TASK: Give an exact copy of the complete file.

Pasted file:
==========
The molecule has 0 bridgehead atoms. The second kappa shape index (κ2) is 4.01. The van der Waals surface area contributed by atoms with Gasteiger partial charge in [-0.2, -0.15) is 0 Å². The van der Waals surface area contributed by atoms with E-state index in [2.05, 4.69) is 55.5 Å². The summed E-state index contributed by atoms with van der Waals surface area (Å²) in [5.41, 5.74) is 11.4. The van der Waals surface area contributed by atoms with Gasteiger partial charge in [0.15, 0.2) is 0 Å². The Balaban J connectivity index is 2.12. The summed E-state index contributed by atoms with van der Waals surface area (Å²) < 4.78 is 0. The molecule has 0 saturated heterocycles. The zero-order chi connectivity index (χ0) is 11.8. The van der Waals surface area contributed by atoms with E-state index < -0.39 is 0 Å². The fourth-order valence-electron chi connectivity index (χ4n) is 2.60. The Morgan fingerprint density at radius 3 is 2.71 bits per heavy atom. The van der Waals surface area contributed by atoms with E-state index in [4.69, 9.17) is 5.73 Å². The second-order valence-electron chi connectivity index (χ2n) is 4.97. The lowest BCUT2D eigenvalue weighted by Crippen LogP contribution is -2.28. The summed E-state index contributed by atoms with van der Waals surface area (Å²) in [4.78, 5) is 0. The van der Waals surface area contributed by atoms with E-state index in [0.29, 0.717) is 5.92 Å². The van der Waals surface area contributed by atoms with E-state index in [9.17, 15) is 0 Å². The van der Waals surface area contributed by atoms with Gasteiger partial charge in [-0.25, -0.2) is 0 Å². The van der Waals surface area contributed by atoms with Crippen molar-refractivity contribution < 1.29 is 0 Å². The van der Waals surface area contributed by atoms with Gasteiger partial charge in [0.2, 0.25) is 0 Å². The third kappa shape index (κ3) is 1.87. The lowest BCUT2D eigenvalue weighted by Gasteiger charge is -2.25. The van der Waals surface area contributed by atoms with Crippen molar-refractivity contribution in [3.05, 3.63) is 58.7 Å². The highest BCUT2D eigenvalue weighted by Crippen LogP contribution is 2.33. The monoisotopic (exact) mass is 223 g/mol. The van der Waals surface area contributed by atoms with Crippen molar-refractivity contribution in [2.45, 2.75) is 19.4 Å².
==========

The molecule has 0 bridgehead atoms. The second kappa shape index (κ2) is 4.01. The van der Waals surface area contributed by atoms with Gasteiger partial charge in [-0.2, -0.15) is 0 Å². The van der Waals surface area contributed by atoms with E-state index in [2.05, 4.69) is 55.5 Å². The summed E-state index contributed by atoms with van der Waals surface area (Å²) in [5.41, 5.74) is 11.4. The van der Waals surface area contributed by atoms with Gasteiger partial charge in [0.15, 0.2) is 0 Å². The Balaban J connectivity index is 2.12. The summed E-state index contributed by atoms with van der Waals surface area (Å²) < 4.78 is 0. The molecule has 0 saturated heterocycles. The zero-order chi connectivity index (χ0) is 11.8. The van der Waals surface area contributed by atoms with E-state index < -0.39 is 0 Å². The fourth-order valence-electron chi connectivity index (χ4n) is 2.60. The Morgan fingerprint density at radius 3 is 2.71 bits per heavy atom. The van der Waals surface area contributed by atoms with E-state index in [4.69, 9.17) is 5.73 Å². The second-order valence-electron chi connectivity index (χ2n) is 4.97. The lowest BCUT2D eigenvalue weighted by Crippen LogP contribution is -2.28. The summed E-state index contributed by atoms with van der Waals surface area (Å²) in [4.78, 5) is 0. The van der Waals surface area contributed by atoms with E-state index in [0.29, 0.717) is 5.92 Å². The van der Waals surface area contributed by atoms with E-state index in [9.17, 15) is 0 Å². The van der Waals surface area contributed by atoms with Gasteiger partial charge in [-0.25, -0.2) is 0 Å². The van der Waals surface area contributed by atoms with Crippen molar-refractivity contribution < 1.29 is 0 Å². The van der Waals surface area contributed by atoms with Gasteiger partial charge in [0.2, 0.25) is 0 Å². The third kappa shape index (κ3) is 1.87. The lowest BCUT2D eigenvalue weighted by Gasteiger charge is -2.25. The van der Waals surface area contributed by atoms with Crippen molar-refractivity contribution in [3.05, 3.63) is 58.7 Å². The highest BCUT2D eigenvalue weighted by Crippen LogP contribution is 2.33. The monoisotopic (exact) mass is 223 g/mol. The van der Waals surface area contributed by atoms with Crippen molar-refractivity contribution in [2.45, 2.75) is 19.4 Å².